Rabbit Skin Glue Recipe

Rabbit skin glue (rsg) comes in a granular form. Because of its organic nature, it needs to be stored somewhere dry where it can be safely kept for many years. To use it however, it needs to be made into a liquid solution.

Rsg is used in gilding in almost all the different stages. First, it is used as an initial size (first coat) for the surfaces to be gilded. This is followed with it being added as a constituent of gesso and finally of bole. Traditionally, it is also used in the ‘gilders water’ which is used in the final application of leaf - however, these days, the cleaner gelatine is usually used instead. Each of these areas also use the rsg at different strengths. This section is used to create a ‘10-1’ solution. This is the 'base strength' from which all other recipes can be developed from.

For this exercise, you will need the following equipment:

To begin with you will need to soak 1 part of rabbit skin glue granules into 10 parts of cold water and leave for at least two hours, but preferably overnight. The granules are rsg that has been dehydrated. Although they come in many forms, they are all prepared the same way. The granules you see here, are the most common form.

It is easy to make too much rsg at first, as it is hard to determine how much you will use, but it is always wiser to make more than you need. To measure the amount of granules and water, I usually use a small plastic 'cocktail shot-glass' for the smaller gilding jobs. One of these filled with granules will eventually make about a third of a pint of glue (150ml), or 3 pots will make a pint (450ml).

The following morning (or after a couple of hours, if you're in a rush) you will have found that the rsg has absorbed all the water and turned into a thick gelatinous lump. The mixture will now need to be gently reheated. This can be done with a double boiler. If you don't have a double boiler, one can very easily be fashioned using a clean tin, small bowl or a smaller saucepan that will sit inside a larger saucepan containing water. Just ensure the can or bowl is not in contact with the bottom of the pan. Ceramic discs are inserted into the bottom to prevent this, or if not available a couple of spoons on the bottom will suffice. But it's not ideal.

Another way to reheat it (a method I use) is to insert the container (I find a pint glass is the very best) into a large saucepan filled with boiling water and leave for a few minutes. Replace the saucepan water if it becomes too cool, with another round of boiling water. This way is a lot less agressive, but may take a little longer.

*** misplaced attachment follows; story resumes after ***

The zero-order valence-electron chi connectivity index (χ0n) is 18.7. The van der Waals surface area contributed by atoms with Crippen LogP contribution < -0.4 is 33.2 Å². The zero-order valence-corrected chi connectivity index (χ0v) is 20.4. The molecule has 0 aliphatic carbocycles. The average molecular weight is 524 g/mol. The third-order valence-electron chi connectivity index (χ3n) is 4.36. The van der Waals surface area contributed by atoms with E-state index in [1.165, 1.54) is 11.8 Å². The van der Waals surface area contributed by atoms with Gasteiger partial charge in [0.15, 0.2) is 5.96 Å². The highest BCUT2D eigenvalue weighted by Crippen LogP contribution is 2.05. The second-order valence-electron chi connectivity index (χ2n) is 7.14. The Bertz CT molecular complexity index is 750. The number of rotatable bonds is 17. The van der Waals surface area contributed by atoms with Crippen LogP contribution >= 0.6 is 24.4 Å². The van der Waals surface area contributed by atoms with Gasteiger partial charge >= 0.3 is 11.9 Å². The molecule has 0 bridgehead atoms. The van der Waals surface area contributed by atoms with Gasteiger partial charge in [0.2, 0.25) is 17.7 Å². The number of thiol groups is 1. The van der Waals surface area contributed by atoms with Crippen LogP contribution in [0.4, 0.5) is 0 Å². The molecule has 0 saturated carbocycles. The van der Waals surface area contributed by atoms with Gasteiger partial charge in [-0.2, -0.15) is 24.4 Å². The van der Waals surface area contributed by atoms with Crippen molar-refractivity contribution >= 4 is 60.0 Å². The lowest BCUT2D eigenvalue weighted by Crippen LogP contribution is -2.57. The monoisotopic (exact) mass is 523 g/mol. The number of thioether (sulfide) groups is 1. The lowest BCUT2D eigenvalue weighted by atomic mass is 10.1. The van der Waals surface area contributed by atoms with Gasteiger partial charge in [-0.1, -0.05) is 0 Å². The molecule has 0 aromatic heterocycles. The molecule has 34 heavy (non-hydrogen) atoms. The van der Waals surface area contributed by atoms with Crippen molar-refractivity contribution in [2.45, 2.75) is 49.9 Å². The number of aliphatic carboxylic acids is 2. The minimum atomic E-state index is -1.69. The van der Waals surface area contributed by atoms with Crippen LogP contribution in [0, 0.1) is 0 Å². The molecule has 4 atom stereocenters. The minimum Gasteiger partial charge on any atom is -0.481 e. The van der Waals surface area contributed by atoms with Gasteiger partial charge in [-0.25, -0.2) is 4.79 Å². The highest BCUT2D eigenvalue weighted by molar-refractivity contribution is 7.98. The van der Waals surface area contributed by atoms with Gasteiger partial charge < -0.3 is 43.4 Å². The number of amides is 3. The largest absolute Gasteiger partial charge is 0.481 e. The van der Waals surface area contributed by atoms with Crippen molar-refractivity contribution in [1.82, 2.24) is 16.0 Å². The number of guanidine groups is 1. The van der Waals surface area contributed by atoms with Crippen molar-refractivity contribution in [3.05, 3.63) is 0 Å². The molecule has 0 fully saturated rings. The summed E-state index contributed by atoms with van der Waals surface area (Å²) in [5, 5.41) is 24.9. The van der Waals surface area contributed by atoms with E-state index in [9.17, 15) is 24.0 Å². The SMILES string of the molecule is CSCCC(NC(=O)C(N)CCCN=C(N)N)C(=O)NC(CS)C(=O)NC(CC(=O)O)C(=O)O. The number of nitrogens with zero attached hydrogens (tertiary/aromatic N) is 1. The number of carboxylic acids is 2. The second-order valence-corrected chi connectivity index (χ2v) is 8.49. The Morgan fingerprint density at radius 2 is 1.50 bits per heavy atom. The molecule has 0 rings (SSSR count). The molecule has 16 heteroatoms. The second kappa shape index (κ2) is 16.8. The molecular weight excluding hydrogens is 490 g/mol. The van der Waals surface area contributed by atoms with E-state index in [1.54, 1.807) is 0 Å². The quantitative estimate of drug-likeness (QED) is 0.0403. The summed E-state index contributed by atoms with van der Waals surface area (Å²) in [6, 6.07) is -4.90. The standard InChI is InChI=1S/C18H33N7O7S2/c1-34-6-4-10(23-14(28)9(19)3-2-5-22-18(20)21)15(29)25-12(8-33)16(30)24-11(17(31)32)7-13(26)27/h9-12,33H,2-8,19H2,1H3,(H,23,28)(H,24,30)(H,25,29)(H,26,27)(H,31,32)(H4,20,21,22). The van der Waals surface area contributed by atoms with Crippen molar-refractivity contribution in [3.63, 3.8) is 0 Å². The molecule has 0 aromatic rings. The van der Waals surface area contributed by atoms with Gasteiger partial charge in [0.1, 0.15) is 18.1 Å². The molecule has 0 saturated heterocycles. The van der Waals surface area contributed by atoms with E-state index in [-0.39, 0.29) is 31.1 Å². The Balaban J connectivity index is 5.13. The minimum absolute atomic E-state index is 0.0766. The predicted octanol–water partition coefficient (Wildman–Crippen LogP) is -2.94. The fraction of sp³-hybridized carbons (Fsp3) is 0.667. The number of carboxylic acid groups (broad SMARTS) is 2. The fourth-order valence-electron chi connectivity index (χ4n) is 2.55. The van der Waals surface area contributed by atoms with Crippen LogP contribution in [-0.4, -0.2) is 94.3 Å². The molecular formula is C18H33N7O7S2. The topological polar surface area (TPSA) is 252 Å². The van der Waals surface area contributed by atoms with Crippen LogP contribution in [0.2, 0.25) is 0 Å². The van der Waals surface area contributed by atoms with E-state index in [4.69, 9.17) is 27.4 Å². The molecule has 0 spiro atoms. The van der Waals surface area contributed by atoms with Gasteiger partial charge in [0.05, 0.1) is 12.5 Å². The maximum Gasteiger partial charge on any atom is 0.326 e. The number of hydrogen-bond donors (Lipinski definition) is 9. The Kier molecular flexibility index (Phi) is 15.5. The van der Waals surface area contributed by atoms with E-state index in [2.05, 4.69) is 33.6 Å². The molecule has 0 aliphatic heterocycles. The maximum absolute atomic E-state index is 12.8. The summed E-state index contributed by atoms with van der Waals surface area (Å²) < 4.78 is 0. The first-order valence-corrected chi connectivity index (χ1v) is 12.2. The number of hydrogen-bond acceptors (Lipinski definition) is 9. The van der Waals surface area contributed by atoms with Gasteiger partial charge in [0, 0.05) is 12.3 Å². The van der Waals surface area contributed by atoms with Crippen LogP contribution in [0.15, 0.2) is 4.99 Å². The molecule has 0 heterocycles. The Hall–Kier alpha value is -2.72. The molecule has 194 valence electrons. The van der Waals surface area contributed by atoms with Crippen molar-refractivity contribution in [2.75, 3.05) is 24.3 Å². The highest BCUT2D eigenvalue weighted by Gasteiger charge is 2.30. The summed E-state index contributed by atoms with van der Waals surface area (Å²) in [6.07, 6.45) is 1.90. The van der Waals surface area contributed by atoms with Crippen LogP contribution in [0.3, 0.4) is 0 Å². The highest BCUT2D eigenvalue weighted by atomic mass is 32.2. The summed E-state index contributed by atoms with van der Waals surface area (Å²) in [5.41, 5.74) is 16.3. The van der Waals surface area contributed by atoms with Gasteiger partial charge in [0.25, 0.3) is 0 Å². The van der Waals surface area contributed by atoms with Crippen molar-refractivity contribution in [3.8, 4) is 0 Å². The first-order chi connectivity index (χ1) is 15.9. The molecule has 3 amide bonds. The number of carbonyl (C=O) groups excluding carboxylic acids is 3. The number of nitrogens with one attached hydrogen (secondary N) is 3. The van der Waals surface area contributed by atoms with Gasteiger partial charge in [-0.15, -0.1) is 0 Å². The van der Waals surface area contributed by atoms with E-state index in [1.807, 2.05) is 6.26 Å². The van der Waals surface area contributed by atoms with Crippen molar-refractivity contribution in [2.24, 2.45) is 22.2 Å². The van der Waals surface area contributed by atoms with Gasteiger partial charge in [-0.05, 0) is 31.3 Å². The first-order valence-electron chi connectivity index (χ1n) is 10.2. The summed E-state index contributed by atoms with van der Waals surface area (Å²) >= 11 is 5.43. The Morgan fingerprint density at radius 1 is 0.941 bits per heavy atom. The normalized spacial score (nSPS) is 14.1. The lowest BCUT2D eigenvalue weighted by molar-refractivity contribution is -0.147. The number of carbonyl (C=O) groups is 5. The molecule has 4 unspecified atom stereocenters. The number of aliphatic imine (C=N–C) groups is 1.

Slowly heat the mixture until all the jelly is dissolved. You will need to keep stirring at regular intervals in order to do this Although the mixture will become quite hot, it is very important that it MUST NOT BOIL. Boiling the glue, will introduce air bubbles to the mix and affect its overall properties. This is why it is also not microwaved. It does not take long for it to dissolve with gentle stirring. Eventually, you will be left with a light creamy coloured mixture. Using an old pair of tights to eliminate contaminants and lumps, drain the liquid into a clean storage container. Allow to set naturally on the side.

Once set you will be left with a jelly like substance. If you lightly pull on the top, it should split easily. When it is needed to be used, just reheat the needed amount in the double boiler (or other method!). It melts at quite a low temperature. The ideal temperature for using the glue is around 60℃. If it goes higher than 70℃ the glue starts to break down and lose it's strength. If it is too cool, it will be thicker, coagulated and unable to be absorbed. Due to its nature, RSG will eventually break down and rot, especially in warm weather. However, RSG glue can be kept quite safely in a refrigerator, for up to 10 days. If you forget to put it away, it will go mouldy quite quickly and it can throw of quite a stink! I went away for a couple of weeks once and forgot about the rsg in the studio. I cannot begin to tell you of the horror that assailed my nostrils when I returned! Please, for the love of your nose, don't do it!